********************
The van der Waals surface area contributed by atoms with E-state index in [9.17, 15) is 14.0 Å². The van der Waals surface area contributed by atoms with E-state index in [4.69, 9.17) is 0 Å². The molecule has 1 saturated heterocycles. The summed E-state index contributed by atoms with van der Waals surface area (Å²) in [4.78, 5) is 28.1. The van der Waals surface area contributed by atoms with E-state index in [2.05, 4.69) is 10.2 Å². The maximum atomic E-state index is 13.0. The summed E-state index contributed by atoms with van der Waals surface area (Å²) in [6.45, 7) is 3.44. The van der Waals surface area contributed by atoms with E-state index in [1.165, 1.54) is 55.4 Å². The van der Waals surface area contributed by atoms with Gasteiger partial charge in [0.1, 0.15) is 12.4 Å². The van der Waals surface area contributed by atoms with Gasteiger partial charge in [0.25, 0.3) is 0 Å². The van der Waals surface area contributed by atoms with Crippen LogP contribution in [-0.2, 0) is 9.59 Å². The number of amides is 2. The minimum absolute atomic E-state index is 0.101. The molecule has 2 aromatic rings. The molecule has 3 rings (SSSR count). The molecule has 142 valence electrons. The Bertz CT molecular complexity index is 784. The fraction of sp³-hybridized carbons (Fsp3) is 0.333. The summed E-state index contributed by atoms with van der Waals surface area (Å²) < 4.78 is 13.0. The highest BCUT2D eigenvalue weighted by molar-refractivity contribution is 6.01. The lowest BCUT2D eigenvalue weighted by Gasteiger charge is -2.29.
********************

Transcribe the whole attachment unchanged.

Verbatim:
The van der Waals surface area contributed by atoms with E-state index in [9.17, 15) is 14.0 Å². The van der Waals surface area contributed by atoms with E-state index in [4.69, 9.17) is 0 Å². The molecule has 1 saturated heterocycles. The summed E-state index contributed by atoms with van der Waals surface area (Å²) in [4.78, 5) is 28.1. The van der Waals surface area contributed by atoms with E-state index in [2.05, 4.69) is 10.2 Å². The maximum atomic E-state index is 13.0. The summed E-state index contributed by atoms with van der Waals surface area (Å²) in [6.45, 7) is 3.44. The van der Waals surface area contributed by atoms with E-state index in [1.165, 1.54) is 55.4 Å². The van der Waals surface area contributed by atoms with Gasteiger partial charge in [0.1, 0.15) is 12.4 Å². The van der Waals surface area contributed by atoms with Gasteiger partial charge in [0.25, 0.3) is 0 Å². The van der Waals surface area contributed by atoms with Crippen LogP contribution in [-0.2, 0) is 9.59 Å². The number of amides is 2. The minimum absolute atomic E-state index is 0.101. The molecule has 2 aromatic rings. The molecule has 3 rings (SSSR count). The molecule has 142 valence electrons. The Bertz CT molecular complexity index is 784. The fraction of sp³-hybridized carbons (Fsp3) is 0.333. The summed E-state index contributed by atoms with van der Waals surface area (Å²) < 4.78 is 13.0. The highest BCUT2D eigenvalue weighted by molar-refractivity contribution is 6.01. The lowest BCUT2D eigenvalue weighted by Gasteiger charge is -2.29.